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Polling stations across the U.K. opened Thursday morning as Britain’s historic European Referendum got underway.
Voters are being asked to decide between remaining or exiting the European Union, a fiercely contested debate that has been dubbed the “Brexit” and has dominated media coverage for recent weeks, only interrupted for occasional reports from England’s performance at the Euro 2016 soccer championships.
Both sides have been aggressively setting out their arguments amid a cloud of uncertainty as to the actual economic consequences should Britain decide to leave the EU.
With most polls suggesting the vote will go down to the wire, Britain’s European future isn’t likely to become clearer until early Friday local time.
The issue has split Britain down the middle but not so the country’s creative industries, which have largely come out in favor of remaining in the EU.
Earlier this week, a group of leading film producers, led by Working Title’s Tim Bevan and including James Bond producers Barbara Broccoli and Michael G. Wilson, Iain Canning (The King’s Speech), Lord David Puttnam (Chariots of Fire), Matthew Vaughn (Kingsman: The Secret Service) and Elizabeth Karlsen (Carol) urged to country to stay in the EU, which is said had helped benefit the U.K.’s film, TV and games industry.
“Being in the E.U. means that our feature films, our television programs and our games can travel far more easily across borders because they are not subject to quotas or taxes of any kind in Europe,” the group said in a statement, highlighting how British talent could work in other European countries without a work permit while all equipment could travel “carnet” free — that is, without facing tariffs or taxes.
“For those of us that remember the horror of carnets, the idea of having them back in our lives is a terrifying thought!,” the group added. “All of this would be at risk if we were to leave.”
Elsewhere, various celebrities have aired their opinions on the matter. Last month, over 250 notably names — including actors Patrick Stewart, Benedict Cumberbatch, Chiwetel Ejiofor, Keira Knightley, Jude Law and director Steve McQueen — signed a “love letter” urging Brits to oppose the Brexit, much like the “love letter” sent to Scotland for its independence referendum in 2014.
“Our global creative success would be severely weakened by walking away,” the letter said. “From the smallest gallery to the biggest blockbuster, many of us have worked on projects that would never have happened without vital funding or by collaborating across borders.”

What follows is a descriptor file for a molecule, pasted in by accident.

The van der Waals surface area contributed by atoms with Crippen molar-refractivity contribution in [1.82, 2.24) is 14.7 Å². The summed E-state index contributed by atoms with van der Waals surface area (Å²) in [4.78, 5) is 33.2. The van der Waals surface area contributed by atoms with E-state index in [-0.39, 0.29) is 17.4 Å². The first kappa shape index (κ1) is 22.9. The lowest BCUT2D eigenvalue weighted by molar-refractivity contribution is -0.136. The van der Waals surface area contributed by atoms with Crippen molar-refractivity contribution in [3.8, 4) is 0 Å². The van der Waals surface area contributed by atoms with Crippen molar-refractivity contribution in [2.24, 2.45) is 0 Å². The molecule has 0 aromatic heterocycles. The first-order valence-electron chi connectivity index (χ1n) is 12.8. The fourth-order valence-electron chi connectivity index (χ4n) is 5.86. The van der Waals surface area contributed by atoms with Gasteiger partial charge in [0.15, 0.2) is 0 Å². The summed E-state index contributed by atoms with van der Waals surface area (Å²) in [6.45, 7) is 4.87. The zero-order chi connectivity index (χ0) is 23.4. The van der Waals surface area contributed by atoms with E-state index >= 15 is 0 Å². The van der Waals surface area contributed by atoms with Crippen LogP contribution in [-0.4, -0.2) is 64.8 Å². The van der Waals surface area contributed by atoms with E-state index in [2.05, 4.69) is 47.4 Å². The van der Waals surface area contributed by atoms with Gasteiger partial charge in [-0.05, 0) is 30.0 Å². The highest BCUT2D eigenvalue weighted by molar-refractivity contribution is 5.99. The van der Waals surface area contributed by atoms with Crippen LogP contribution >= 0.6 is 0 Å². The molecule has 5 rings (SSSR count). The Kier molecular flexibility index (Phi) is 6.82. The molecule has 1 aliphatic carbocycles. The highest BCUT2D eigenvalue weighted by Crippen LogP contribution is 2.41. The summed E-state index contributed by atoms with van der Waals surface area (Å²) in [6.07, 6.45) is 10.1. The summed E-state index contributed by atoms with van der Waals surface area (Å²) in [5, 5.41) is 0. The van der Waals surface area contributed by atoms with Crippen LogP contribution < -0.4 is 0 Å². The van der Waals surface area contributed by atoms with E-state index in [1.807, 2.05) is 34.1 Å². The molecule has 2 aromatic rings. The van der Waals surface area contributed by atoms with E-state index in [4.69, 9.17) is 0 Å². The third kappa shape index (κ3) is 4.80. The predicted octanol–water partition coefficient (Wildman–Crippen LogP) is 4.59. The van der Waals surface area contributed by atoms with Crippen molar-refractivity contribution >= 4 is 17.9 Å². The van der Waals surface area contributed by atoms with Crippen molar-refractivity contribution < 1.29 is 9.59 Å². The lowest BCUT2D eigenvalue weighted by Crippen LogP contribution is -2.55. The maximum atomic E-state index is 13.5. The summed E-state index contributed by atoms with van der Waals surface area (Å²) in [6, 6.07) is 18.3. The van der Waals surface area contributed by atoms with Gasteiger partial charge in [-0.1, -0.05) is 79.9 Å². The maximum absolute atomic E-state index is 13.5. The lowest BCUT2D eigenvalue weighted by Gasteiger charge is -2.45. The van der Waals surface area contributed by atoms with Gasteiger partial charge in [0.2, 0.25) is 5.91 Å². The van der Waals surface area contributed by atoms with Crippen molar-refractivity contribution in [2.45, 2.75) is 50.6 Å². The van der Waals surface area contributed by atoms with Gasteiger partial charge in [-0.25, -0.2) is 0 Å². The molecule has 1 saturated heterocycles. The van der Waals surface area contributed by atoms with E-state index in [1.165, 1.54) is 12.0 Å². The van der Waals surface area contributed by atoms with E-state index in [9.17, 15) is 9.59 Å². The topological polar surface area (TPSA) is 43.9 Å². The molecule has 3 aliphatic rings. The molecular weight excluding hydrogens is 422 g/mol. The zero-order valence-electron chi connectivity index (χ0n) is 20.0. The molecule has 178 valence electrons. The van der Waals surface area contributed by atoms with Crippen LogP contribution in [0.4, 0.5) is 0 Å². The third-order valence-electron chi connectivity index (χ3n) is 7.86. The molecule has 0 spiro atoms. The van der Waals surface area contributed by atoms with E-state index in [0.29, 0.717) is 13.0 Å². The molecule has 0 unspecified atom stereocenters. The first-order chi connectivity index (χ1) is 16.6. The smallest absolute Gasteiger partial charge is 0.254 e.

Even some personalities who many have assumed would vote to leave have come out in favor of remaining — one being the outspoken, and allegedly xenophobic, former Top Gear host Jeremy Clarkson.
“It’s an extraordinary thing that (fellow host) James [May] and I only agree on three things: which sandwich spread is delicious, the old Subaru Legacy Outback is a good car and Britain staying in,” The Guardian quoted Clarkson as telling British Prime Minister David Cameron. “I have not, with the greatest of respect, heard one politician say anything that’s caused me to change my mind.”
Speaking at the Sheffield Doc/Fest last week, Palme d’Or winner Ken Loach said that he was in favor of remaining, but argued that the referendum has been hijacked by the ruling classes who want to exploit U.K. workers, with people being made to vote between the two sides.
On the leave campaign, however, both Oscar-winner Michael Caine and comedian John Cleese have said the U.K. should exit, with Caine claiming that the country would be better off without “being dictated to by thousands of faceless bureaucrats” who Cleese suggested had taken away “any trace of democratic accountability.” Downton Abbey creator Julian Fellowes also has called the 28-nation EU an “autocratic and anti-democratic” institution that should not influence the British parliament.
While Caine, Cleese and Fellowes appear to be in the minority in the U.K. entertainment industry, the opinions of film producers and TV stars don’t quite hold as much sway with the public as they might hope. For all the love letters, warnings and even words from disgraced motor-show hosts, Britain, and its thriving creative sector, could still wake up Friday to a decidedly unclear future.
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